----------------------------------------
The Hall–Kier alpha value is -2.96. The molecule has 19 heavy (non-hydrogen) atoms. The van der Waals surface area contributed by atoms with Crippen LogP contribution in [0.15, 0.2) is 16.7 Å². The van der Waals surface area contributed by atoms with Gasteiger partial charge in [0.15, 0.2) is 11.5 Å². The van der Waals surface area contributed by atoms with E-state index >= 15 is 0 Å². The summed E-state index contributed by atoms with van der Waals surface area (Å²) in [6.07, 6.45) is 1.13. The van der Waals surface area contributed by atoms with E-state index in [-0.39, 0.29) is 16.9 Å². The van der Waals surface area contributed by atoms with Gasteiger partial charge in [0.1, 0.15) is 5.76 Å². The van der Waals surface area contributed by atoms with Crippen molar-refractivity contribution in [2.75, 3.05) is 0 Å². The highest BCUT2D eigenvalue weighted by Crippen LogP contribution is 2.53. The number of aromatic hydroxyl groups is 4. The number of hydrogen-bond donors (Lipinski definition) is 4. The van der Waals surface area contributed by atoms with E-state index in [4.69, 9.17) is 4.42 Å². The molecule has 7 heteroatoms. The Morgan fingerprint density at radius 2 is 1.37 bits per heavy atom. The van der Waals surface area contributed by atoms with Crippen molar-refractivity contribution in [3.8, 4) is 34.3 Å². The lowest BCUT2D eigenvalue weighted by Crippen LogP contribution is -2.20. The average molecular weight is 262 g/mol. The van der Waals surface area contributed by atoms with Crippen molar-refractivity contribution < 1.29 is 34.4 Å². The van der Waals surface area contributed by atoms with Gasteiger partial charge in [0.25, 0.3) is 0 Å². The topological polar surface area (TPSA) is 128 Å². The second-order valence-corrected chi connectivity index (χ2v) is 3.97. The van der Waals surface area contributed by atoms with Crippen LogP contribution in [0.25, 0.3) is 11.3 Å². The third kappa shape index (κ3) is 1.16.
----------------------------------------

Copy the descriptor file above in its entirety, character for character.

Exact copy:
The Hall–Kier alpha value is -2.96. The molecule has 19 heavy (non-hydrogen) atoms. The van der Waals surface area contributed by atoms with Crippen LogP contribution in [0.15, 0.2) is 16.7 Å². The van der Waals surface area contributed by atoms with Gasteiger partial charge in [0.15, 0.2) is 11.5 Å². The van der Waals surface area contributed by atoms with E-state index >= 15 is 0 Å². The summed E-state index contributed by atoms with van der Waals surface area (Å²) in [6.07, 6.45) is 1.13. The van der Waals surface area contributed by atoms with E-state index in [-0.39, 0.29) is 16.9 Å². The van der Waals surface area contributed by atoms with Gasteiger partial charge in [0.1, 0.15) is 5.76 Å². The van der Waals surface area contributed by atoms with Crippen molar-refractivity contribution in [2.75, 3.05) is 0 Å². The highest BCUT2D eigenvalue weighted by Crippen LogP contribution is 2.53. The number of aromatic hydroxyl groups is 4. The number of hydrogen-bond donors (Lipinski definition) is 4. The van der Waals surface area contributed by atoms with E-state index in [4.69, 9.17) is 4.42 Å². The molecule has 7 heteroatoms. The Morgan fingerprint density at radius 2 is 1.37 bits per heavy atom. The van der Waals surface area contributed by atoms with Crippen molar-refractivity contribution in [3.8, 4) is 34.3 Å². The lowest BCUT2D eigenvalue weighted by Crippen LogP contribution is -2.20. The average molecular weight is 262 g/mol. The van der Waals surface area contributed by atoms with Crippen molar-refractivity contribution < 1.29 is 34.4 Å². The van der Waals surface area contributed by atoms with Gasteiger partial charge in [0.25, 0.3) is 0 Å². The topological polar surface area (TPSA) is 128 Å². The second-order valence-corrected chi connectivity index (χ2v) is 3.97. The van der Waals surface area contributed by atoms with Crippen LogP contribution in [0.25, 0.3) is 11.3 Å². The third kappa shape index (κ3) is 1.16.